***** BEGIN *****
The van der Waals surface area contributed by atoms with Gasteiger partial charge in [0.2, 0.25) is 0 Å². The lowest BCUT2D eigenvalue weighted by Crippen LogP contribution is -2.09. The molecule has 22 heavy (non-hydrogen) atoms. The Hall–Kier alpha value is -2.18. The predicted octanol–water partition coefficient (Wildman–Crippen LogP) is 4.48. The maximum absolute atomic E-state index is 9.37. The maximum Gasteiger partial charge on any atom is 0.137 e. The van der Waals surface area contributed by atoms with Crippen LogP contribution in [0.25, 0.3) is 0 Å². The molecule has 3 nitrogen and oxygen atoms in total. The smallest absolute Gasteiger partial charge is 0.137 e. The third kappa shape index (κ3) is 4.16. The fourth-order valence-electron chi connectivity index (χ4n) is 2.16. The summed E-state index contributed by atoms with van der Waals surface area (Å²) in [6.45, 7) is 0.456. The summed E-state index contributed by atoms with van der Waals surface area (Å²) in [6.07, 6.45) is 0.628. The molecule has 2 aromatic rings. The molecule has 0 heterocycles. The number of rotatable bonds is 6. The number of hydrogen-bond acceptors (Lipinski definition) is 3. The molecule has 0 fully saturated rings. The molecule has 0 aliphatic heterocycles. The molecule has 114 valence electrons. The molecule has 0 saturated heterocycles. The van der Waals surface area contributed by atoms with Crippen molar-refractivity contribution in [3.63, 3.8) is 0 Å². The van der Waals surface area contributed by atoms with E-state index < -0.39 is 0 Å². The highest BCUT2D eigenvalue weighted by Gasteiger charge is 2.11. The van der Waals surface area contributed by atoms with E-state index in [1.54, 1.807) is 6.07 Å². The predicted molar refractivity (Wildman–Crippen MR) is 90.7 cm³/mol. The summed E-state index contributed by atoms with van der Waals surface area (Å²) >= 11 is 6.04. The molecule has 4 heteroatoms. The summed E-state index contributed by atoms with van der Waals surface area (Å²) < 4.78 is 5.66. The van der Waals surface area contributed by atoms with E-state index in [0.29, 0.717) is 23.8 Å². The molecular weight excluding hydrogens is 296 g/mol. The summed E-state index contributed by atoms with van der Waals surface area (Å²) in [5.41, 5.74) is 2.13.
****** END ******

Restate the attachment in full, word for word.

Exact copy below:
The van der Waals surface area contributed by atoms with Gasteiger partial charge in [0.2, 0.25) is 0 Å². The lowest BCUT2D eigenvalue weighted by Crippen LogP contribution is -2.09. The molecule has 22 heavy (non-hydrogen) atoms. The Hall–Kier alpha value is -2.18. The predicted octanol–water partition coefficient (Wildman–Crippen LogP) is 4.48. The maximum absolute atomic E-state index is 9.37. The maximum Gasteiger partial charge on any atom is 0.137 e. The van der Waals surface area contributed by atoms with Crippen LogP contribution in [0.25, 0.3) is 0 Å². The molecule has 3 nitrogen and oxygen atoms in total. The smallest absolute Gasteiger partial charge is 0.137 e. The third kappa shape index (κ3) is 4.16. The fourth-order valence-electron chi connectivity index (χ4n) is 2.16. The summed E-state index contributed by atoms with van der Waals surface area (Å²) in [6.45, 7) is 0.456. The summed E-state index contributed by atoms with van der Waals surface area (Å²) in [6.07, 6.45) is 0.628. The molecule has 2 aromatic rings. The molecule has 0 heterocycles. The number of rotatable bonds is 6. The number of hydrogen-bond acceptors (Lipinski definition) is 3. The molecule has 0 fully saturated rings. The molecule has 0 aliphatic heterocycles. The molecule has 114 valence electrons. The molecule has 0 saturated heterocycles. The van der Waals surface area contributed by atoms with Crippen molar-refractivity contribution in [3.63, 3.8) is 0 Å². The van der Waals surface area contributed by atoms with E-state index < -0.39 is 0 Å². The highest BCUT2D eigenvalue weighted by Gasteiger charge is 2.11. The van der Waals surface area contributed by atoms with E-state index in [1.54, 1.807) is 6.07 Å². The predicted molar refractivity (Wildman–Crippen MR) is 90.7 cm³/mol. The summed E-state index contributed by atoms with van der Waals surface area (Å²) >= 11 is 6.04. The molecule has 4 heteroatoms. The summed E-state index contributed by atoms with van der Waals surface area (Å²) < 4.78 is 5.66. The van der Waals surface area contributed by atoms with E-state index in [0.29, 0.717) is 23.8 Å². The molecular weight excluding hydrogens is 296 g/mol. The summed E-state index contributed by atoms with van der Waals surface area (Å²) in [5.41, 5.74) is 2.13.